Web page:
January 31, 2012
What happened to Canada? It used to be the country we would flee to if life in the United States became unpalatable. No nuclear weapons. No huge military-industrial complex. Universal health care. Funding for the arts. A good record on the environment.
But that was the old Canada. I was in Montreal on Friday and Saturday and saw the familiar and disturbing tentacles of the security and surveillance state. Canada has withdrawn from the Kyoto Accords so it can dig up the Alberta tar sands in an orgy of environmental degradation. It carried out the largest mass arrests of demonstrators in Canadian history at 2010’s G-8 and G-20 meetings, rounding up more than 1,000 people. It sends undercover police into indigenous communities and activist groups and is handing out stiff prison terms to dissenters. And Canada’s Prime Minister Stephen Harper is a diminished version of George W. Bush. He champions the rabid right wing in Israel, bows to the whims of global financiers and is a Christian fundamentalist.
The voices of dissent sound like our own. And the forms of persecution are familiar. This is not an accident. We are fighting the same corporate leviathan.
“I want to tell you that I was arrested because I am seen as a threat,” Canadian activist Leah Henderson wrote to fellow dissidents before being sent to Vanier prison in Milton, Ontario, to serve a 10-month sentence. “I want to tell you that you might be too. I want to tell you that this is something we need to prepare for. I want to tell you that the risk of incarceration alone should not determine our organizing.”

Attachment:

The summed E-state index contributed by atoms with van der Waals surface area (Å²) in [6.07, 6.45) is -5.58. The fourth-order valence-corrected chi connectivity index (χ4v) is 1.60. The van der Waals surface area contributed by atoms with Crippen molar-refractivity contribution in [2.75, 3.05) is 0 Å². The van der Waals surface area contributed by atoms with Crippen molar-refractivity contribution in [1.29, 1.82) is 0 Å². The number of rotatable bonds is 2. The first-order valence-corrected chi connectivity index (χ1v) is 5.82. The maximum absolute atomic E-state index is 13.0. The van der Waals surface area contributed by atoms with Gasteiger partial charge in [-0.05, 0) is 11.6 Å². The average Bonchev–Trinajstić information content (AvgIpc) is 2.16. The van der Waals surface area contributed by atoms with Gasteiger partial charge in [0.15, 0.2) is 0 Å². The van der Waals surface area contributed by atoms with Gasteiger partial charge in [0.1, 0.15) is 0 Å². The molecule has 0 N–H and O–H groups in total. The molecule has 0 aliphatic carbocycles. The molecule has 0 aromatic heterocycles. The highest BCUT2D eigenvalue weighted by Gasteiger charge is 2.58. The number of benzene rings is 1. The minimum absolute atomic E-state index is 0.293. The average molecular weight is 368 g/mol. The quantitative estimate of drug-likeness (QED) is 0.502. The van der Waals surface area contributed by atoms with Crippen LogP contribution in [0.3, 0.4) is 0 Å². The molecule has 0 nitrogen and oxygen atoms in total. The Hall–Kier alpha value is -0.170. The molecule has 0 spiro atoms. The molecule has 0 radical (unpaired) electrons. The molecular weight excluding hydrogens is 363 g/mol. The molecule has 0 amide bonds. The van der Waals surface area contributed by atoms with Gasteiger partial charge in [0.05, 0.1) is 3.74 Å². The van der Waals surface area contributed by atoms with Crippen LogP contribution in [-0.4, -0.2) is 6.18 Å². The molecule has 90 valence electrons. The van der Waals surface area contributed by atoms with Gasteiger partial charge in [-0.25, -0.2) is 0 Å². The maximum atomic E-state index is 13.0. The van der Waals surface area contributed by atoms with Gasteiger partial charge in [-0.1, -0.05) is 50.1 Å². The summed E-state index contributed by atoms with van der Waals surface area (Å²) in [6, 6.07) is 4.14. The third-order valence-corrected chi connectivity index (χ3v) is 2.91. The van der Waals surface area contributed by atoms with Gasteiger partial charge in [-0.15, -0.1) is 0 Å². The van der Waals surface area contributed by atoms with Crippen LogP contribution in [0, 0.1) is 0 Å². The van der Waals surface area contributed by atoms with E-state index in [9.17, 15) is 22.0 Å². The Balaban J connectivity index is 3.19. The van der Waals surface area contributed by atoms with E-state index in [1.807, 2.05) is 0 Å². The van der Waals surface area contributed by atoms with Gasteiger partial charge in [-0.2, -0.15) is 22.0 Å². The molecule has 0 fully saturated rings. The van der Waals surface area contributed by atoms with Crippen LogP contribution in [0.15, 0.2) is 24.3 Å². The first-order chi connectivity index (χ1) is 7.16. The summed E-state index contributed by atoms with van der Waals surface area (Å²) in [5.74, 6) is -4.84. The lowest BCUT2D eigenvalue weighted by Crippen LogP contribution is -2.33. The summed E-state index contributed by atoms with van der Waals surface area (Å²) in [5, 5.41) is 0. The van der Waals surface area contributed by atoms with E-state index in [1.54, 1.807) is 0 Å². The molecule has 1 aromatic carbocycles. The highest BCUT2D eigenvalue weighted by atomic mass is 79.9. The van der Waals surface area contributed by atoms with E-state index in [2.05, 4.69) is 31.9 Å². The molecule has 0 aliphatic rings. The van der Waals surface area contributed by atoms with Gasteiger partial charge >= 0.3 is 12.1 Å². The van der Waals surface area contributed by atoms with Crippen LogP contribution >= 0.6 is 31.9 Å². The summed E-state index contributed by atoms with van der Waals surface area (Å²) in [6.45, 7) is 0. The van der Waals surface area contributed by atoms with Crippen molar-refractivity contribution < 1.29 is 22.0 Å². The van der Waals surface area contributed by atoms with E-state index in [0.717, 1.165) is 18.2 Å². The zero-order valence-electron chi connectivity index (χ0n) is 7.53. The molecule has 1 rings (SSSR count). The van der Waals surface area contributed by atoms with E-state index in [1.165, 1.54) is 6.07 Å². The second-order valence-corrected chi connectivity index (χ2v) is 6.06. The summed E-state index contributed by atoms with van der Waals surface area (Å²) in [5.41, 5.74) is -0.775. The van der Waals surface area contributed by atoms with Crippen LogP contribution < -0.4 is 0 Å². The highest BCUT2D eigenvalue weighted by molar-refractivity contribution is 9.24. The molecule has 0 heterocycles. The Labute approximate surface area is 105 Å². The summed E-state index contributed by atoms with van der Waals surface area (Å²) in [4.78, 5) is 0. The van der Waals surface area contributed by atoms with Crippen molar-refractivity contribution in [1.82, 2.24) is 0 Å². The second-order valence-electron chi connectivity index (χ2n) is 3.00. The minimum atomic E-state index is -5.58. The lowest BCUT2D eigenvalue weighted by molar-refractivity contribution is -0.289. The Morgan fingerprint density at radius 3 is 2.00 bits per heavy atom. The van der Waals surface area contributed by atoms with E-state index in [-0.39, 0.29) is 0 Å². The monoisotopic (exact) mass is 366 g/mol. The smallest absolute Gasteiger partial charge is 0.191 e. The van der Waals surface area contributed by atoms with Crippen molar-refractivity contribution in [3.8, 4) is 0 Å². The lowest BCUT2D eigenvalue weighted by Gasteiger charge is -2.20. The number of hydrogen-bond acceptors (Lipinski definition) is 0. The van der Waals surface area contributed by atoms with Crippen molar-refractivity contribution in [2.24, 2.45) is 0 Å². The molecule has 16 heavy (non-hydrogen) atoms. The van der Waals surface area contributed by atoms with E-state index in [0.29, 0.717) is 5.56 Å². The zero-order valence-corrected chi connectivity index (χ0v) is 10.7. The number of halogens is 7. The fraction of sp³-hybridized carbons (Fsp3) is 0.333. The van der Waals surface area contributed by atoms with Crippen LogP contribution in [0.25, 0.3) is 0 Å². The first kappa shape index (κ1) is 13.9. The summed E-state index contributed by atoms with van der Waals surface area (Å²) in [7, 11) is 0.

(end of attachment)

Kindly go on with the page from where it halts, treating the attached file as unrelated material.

“My skills and experience—as a facilitator, as a trainer, as a legal professional and as someone linking different communities and movements—were all targeted in this case, with the state trying to depict me as a ‘brainwasher’ and as a mastermind of mayhem, violence and destruction,” she went on. “During the week of the G8 & G20 summits, the police targeted legal observers, street medics and independent media. It is clear that the skills that make us strong, the alternatives that reduce our reliance on their systems and prefigure a new world, are the very things that they are most afraid of.”
The decay of Canada illustrates two things. Corporate power is global, and resistance to it cannot be restricted by national boundaries. Corporations have no regard for nation-states. They assert their power to exploit the land and the people everywhere. They play worker off of worker and nation off of nation. They control the political elites in Ottawa as they do in London, Paris and Washington. This, I suspect, is why the tactics to crush the Occupy movement around the globe have an eerie similarity—infiltrations, surveillance, the denial of public assembly, physical attempts to eradicate encampments, the use of propaganda and the press to demonize the movement, new draconian laws stripping citizens of basic rights, and increasingly harsh terms of incarceration.
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